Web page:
BY SILAS NKALA MATABELELAND pressure group Ibhetshu likaZulu has blasted Zanu PF bigwig Obert Mpofu for downplaying the Gukurahundi massacres in a video that went viral this week.
Gukurahundi is a thorny issue in Matabeleland and Midlands provinces were an estimated 20 000 people were killed in the 1980s during civil unrest. The killings ended in 1987 after the late former President Robert Mugabe and late Vice-President Joshua Nkomo signed the Unity Accord.
Government has never publicly apologised for the mass killings and the victims have never been compensated.
During an interview with CITE at the weekend, Mpofu said: “Something painful (Gukurahundi) cannot continue to be talked about because it does not build. We cannot keep reminding people about this all the time because Mugabe and Nkomo discussed and put an end to the issue.”
Ibhetshu likaZulu co-ordinator Mbuso Fuzwayo described Mpofu’s utterances as insensitive.
“If we have denialists like Mpofu, then we are far from resolving the Gukurahundi issue. We should openly speak about our past experiences,” he said. Fuzwayo said he was pained that Gukurahundi memorial plaques continued to be destroyed.
“Telling people that Gukurahundi was resolved by Nkomo and Mugabe is nonsense, or failure to understand that a genocide cannot be resolved by two political leaders without involving the families affected, or without using a victim-centred approach,” he said.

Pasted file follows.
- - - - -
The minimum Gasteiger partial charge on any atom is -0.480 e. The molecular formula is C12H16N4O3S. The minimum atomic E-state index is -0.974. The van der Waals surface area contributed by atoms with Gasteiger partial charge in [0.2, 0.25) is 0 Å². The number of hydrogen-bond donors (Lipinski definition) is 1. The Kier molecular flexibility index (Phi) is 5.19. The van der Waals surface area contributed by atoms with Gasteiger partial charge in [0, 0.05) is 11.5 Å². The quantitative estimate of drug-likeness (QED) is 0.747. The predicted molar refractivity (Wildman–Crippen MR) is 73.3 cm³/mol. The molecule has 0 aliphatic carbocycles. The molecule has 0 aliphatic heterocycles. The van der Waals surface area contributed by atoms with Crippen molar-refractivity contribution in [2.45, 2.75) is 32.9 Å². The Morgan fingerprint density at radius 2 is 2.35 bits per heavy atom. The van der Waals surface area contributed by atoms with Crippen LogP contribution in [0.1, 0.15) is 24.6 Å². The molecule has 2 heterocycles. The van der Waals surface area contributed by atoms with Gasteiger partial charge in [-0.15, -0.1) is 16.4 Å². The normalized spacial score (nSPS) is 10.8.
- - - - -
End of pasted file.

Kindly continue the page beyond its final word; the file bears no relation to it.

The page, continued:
Fuzwayo added that Ibhetshu likaZulu was mobilising resources to replace Gukurahundi plaques that were vandalised at Bhalagwe in Kezi, Matabeleland South and at Silobela in the Midlands province.
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The Bhalagwe plaques were vandalised three times since the programme started.
“We are working to replace the plaques that were destroyed and we are currently engaging communities on what they want done to properly address the genocide issue. The government must protect, and not destroy the plaques as a form of truth telling.
“If the plaques are protected, it gives people confidence that the issue is being solved,” Fuzwayo said, adding that the last plaque was not stolen, but was bombed.
“This top bottom approach is not resolving the Gukurahundi issue, but it’s silencing people. Give the victims a voice for them to heal (bottom up) and don’t impose a solution. Allow them to mourn if they want to,” he said.
Human rights activist Effie Ncube said the Gukurahundi issue was not child’s play.
“There is no way it will disappear without truth telling and justice. They can destroy, vandalise, and do all sorts of things, but the quest for justice and truth will remain until justice prevails. I urge Ibhetshu likaZulu to continue erecting plaques to push for justice and truth and remembrance of the victims.”
President Emmerson Mnangagwa has since tasked Matabeleland chiefs to consult their subjects on the issue. Critics, however, say it is a flawed approach because some of the leaders tasked to discuss the issue were involved in unleashing violence on civilians.
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